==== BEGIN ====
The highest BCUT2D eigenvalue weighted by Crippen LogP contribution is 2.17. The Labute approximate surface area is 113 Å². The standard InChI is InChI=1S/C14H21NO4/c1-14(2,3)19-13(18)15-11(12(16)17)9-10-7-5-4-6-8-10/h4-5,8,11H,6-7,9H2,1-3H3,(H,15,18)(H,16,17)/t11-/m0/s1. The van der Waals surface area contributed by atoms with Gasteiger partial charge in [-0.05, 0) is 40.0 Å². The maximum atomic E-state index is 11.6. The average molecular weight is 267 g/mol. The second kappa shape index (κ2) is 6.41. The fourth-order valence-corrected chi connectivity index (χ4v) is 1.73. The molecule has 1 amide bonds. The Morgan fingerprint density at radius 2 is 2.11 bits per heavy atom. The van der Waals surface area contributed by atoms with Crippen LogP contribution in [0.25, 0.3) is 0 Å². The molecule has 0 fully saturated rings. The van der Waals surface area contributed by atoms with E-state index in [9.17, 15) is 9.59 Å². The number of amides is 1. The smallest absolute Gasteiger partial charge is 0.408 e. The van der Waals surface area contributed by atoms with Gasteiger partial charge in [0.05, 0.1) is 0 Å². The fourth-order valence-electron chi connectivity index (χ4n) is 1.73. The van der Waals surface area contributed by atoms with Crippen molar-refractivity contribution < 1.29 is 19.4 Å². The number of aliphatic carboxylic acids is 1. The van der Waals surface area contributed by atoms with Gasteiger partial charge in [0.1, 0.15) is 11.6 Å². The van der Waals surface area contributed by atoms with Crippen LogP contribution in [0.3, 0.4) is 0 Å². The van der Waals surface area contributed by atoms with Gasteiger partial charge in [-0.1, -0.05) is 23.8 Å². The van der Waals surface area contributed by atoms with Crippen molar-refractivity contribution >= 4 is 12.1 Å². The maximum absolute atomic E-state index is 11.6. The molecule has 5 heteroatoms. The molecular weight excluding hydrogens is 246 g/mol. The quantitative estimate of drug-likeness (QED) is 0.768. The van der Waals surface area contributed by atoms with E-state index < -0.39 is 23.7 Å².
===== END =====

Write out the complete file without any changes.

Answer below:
The highest BCUT2D eigenvalue weighted by Crippen LogP contribution is 2.17. The Labute approximate surface area is 113 Å². The standard InChI is InChI=1S/C14H21NO4/c1-14(2,3)19-13(18)15-11(12(16)17)9-10-7-5-4-6-8-10/h4-5,8,11H,6-7,9H2,1-3H3,(H,15,18)(H,16,17)/t11-/m0/s1. The van der Waals surface area contributed by atoms with Gasteiger partial charge in [-0.05, 0) is 40.0 Å². The maximum atomic E-state index is 11.6. The average molecular weight is 267 g/mol. The second kappa shape index (κ2) is 6.41. The fourth-order valence-corrected chi connectivity index (χ4v) is 1.73. The molecule has 1 amide bonds. The Morgan fingerprint density at radius 2 is 2.11 bits per heavy atom. The van der Waals surface area contributed by atoms with Crippen LogP contribution in [0.25, 0.3) is 0 Å². The molecule has 0 fully saturated rings. The van der Waals surface area contributed by atoms with E-state index in [9.17, 15) is 9.59 Å². The number of amides is 1. The smallest absolute Gasteiger partial charge is 0.408 e. The van der Waals surface area contributed by atoms with Gasteiger partial charge in [0.05, 0.1) is 0 Å². The fourth-order valence-electron chi connectivity index (χ4n) is 1.73. The van der Waals surface area contributed by atoms with Crippen molar-refractivity contribution < 1.29 is 19.4 Å². The number of aliphatic carboxylic acids is 1. The van der Waals surface area contributed by atoms with Gasteiger partial charge in [0.1, 0.15) is 11.6 Å². The van der Waals surface area contributed by atoms with Crippen LogP contribution in [0.3, 0.4) is 0 Å². The van der Waals surface area contributed by atoms with Gasteiger partial charge in [-0.1, -0.05) is 23.8 Å². The van der Waals surface area contributed by atoms with Crippen molar-refractivity contribution >= 4 is 12.1 Å². The maximum absolute atomic E-state index is 11.6. The molecule has 5 heteroatoms. The molecular weight excluding hydrogens is 246 g/mol. The quantitative estimate of drug-likeness (QED) is 0.768. The van der Waals surface area contributed by atoms with E-state index < -0.39 is 23.7 Å².